Dr. Amal Moussa
Poet, writer, and professor of sociology at University of Tunis

The Word’s Conscience is in Crisis

Today, April 5th, is the "International Day of Conscience," which was officially declared as a global day of awareness in 2019, making it relatively new. The United Nations General Assembly invited all Member States, organizations of the United Nations system and other international and regional organizations, as well as the private sector and civil society, including non-governmental organizations and individuals, to build a culture of peace with love and conscience that is in accordance with the culture and other appropriate circumstances or customs of their local, national and regional communities, including through quality education and public awareness-raising activities, thereby fostering sustainable development.

In reality, the occasion brings several themes and subjects to mind. Firstly, the fact that this awareness day exists suggests that the world is without conscience or that, at the very least, there is something problematic about its conscience. It could also be inferred or presumed that, in 2019, global elites became aware that this lack of conscience is an obstacle to the realization of the United Nations’ Sustainable Development Goals (SDGs).

Indeed, its existence amounts to an explicit public acknowledgment that no goals can be achieved without an active, honest, and vigilant conscience. The world cannot eradicate hunger and poverty if its conscience is deep asleep. Quality education and high standards of living cannot be secured if we do not act in accordance with our conscience. It is clear to anyone who reads them that the SDGs support the marginalized of the world and the victims of its new order, since those who are lagging behind often fail to catch up for material reasons. In other words, the promise to "Leave No One Behind" cannot be achieved or advanced if the world has no conscience. Without it, the world will remain as it is.

This conclusion linking sustainable development, stability, and a culture of peace, elevates the conscience to a prerequisite. It renders having a global conscience the foundation of global security. Here, we arrive at the heart of the matter and the root of the problem. Indeed, the question is: how do we build a culture of conscience, and how can we convince those who yield power around the world of the importance of conscious and sustainable development?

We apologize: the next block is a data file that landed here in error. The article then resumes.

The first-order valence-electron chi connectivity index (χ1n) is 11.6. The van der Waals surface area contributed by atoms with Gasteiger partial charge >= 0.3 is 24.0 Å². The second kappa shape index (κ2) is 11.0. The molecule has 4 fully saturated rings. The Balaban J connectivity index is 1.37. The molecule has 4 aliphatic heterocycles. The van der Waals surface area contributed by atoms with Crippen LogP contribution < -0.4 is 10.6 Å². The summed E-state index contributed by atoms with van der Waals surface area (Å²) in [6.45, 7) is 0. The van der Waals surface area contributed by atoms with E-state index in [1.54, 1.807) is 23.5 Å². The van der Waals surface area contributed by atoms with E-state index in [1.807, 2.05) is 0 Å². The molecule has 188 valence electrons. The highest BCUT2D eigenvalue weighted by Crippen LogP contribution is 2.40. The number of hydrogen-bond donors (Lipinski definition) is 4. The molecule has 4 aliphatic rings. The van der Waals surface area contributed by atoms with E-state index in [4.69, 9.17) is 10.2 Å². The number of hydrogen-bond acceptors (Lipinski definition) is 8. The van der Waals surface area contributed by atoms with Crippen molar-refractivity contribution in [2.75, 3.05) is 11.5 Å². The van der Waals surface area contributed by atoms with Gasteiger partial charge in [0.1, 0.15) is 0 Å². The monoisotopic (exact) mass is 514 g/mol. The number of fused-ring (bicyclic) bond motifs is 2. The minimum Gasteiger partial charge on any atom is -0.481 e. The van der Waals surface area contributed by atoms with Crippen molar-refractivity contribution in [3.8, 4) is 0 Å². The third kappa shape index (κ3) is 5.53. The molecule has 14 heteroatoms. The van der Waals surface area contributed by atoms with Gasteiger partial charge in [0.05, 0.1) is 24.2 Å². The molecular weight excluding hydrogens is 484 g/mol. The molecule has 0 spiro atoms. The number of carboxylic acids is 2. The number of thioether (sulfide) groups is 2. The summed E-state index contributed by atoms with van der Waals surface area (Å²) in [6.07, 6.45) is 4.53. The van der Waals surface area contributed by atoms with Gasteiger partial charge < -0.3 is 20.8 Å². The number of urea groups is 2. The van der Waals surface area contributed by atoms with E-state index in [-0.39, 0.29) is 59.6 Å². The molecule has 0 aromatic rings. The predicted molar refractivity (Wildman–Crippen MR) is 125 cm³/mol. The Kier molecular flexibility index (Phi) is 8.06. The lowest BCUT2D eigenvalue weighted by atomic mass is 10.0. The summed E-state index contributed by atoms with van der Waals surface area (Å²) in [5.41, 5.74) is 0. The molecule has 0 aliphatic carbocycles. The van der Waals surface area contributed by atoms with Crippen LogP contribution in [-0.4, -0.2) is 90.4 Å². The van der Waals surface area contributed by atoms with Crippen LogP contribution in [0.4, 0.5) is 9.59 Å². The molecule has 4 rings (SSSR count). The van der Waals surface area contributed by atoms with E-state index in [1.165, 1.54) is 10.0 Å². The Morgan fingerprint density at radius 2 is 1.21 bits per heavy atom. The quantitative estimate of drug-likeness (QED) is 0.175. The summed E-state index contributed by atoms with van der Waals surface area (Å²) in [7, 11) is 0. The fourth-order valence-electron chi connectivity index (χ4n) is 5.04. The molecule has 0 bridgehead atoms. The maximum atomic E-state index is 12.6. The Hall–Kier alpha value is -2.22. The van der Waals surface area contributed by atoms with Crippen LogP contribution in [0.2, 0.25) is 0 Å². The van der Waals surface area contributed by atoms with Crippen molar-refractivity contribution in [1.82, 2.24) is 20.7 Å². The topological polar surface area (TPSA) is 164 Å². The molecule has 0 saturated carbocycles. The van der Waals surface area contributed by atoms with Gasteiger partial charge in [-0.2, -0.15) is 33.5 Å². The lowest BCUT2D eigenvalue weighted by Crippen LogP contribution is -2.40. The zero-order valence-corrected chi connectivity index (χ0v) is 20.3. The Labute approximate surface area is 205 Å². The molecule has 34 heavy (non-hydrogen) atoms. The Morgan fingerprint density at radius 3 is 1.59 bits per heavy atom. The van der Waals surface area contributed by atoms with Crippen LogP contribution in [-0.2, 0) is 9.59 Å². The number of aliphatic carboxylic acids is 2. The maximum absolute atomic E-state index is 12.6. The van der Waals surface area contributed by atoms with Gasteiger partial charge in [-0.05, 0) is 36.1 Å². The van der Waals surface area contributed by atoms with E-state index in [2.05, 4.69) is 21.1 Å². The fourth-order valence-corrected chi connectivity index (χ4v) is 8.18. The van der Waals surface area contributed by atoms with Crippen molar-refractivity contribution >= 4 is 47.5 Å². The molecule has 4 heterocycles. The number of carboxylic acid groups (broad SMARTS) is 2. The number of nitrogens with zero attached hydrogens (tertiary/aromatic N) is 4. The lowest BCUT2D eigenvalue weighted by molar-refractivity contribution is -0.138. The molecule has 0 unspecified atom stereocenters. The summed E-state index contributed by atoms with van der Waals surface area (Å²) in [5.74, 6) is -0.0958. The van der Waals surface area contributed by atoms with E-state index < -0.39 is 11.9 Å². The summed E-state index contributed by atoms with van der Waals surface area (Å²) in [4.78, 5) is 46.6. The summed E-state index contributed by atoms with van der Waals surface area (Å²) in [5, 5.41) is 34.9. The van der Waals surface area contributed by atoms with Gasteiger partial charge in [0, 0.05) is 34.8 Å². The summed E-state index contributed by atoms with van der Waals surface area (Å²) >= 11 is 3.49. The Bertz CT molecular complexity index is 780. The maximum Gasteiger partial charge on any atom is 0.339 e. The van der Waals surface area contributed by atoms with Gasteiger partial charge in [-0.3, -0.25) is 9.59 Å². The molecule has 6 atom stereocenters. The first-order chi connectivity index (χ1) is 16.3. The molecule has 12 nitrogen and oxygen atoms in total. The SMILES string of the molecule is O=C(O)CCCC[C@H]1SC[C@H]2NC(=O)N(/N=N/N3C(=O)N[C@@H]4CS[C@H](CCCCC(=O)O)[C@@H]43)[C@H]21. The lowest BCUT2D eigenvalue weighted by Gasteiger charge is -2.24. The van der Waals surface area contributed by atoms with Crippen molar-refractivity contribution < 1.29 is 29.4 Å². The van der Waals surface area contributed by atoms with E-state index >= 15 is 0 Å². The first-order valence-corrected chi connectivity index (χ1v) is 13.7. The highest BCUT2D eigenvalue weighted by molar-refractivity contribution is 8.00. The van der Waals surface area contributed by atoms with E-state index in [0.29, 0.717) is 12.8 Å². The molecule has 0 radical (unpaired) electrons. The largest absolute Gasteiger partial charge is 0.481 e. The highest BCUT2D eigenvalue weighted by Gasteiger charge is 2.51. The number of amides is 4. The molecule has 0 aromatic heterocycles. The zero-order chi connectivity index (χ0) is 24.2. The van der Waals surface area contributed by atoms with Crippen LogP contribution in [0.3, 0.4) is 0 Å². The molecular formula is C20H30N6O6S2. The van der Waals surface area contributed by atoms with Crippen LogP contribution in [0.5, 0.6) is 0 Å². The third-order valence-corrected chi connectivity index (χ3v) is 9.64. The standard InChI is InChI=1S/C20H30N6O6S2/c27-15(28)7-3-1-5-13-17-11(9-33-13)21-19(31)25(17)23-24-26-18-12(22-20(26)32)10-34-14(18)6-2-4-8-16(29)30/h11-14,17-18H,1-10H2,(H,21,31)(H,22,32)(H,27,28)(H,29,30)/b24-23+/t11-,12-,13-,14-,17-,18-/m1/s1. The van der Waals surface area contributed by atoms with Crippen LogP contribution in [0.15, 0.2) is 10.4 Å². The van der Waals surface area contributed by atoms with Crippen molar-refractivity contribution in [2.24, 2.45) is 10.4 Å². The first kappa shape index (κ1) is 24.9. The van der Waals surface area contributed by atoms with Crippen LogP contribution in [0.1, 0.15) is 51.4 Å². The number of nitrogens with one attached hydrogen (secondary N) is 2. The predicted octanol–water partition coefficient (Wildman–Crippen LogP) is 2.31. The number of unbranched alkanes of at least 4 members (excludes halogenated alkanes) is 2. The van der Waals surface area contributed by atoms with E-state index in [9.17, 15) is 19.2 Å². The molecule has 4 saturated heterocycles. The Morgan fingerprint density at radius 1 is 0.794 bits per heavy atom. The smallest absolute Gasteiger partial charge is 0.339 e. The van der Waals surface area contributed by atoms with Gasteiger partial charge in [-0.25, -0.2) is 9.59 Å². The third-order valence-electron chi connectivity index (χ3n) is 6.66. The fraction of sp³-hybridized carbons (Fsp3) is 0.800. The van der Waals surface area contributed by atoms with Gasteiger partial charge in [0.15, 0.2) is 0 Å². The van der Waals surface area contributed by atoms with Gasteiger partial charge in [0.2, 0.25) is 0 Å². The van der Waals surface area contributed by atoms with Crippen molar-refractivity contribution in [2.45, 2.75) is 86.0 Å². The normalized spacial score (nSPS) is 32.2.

Thus, we believe that today’s commemoration of the International Day of Conscience will put many in an awkward position. It is an occasion that affirms the weakness of their conscience. All the global actors who have no conscience will be exposed: How can we claim to have a conscience after over 33,000 martyrs, half of whom are women and children, fell in Gaza?

It is good to commemorate the International Day of Conscience. It is an opportunity to note and remember that humans have something no other living beings possess, a conscience.

It is a day in which we can advocate for a more moral world. Those who believe that this is an idealistic and pursuit discourse are mistaken. Nothing attests to this more emphatically than terrorism. Do terrorist networks not feed on the marginalized people of the world who have been pushed out of the economy, that is, those suffering from poverty and unemployment?

This clearly means that global security, even that of those who have no conscience, is under threat. The conscience, here, becomes a safeguard. It creates a bulwark against the approach centered on profit and spoils, developing one that accounts for security, without which money and property become worthless.

One thing we can be certain of is that bitterness can be seen on the faces of the words’ nations. It is the result of an accumulation of developments precipitated by the absence of human conscience. There has always been a struggle between good and evil, between those who have a conscience and those who do not. What has changed is that those who advocate acting on it are now without influence or power. That is terrifying, as it allows for global ruin.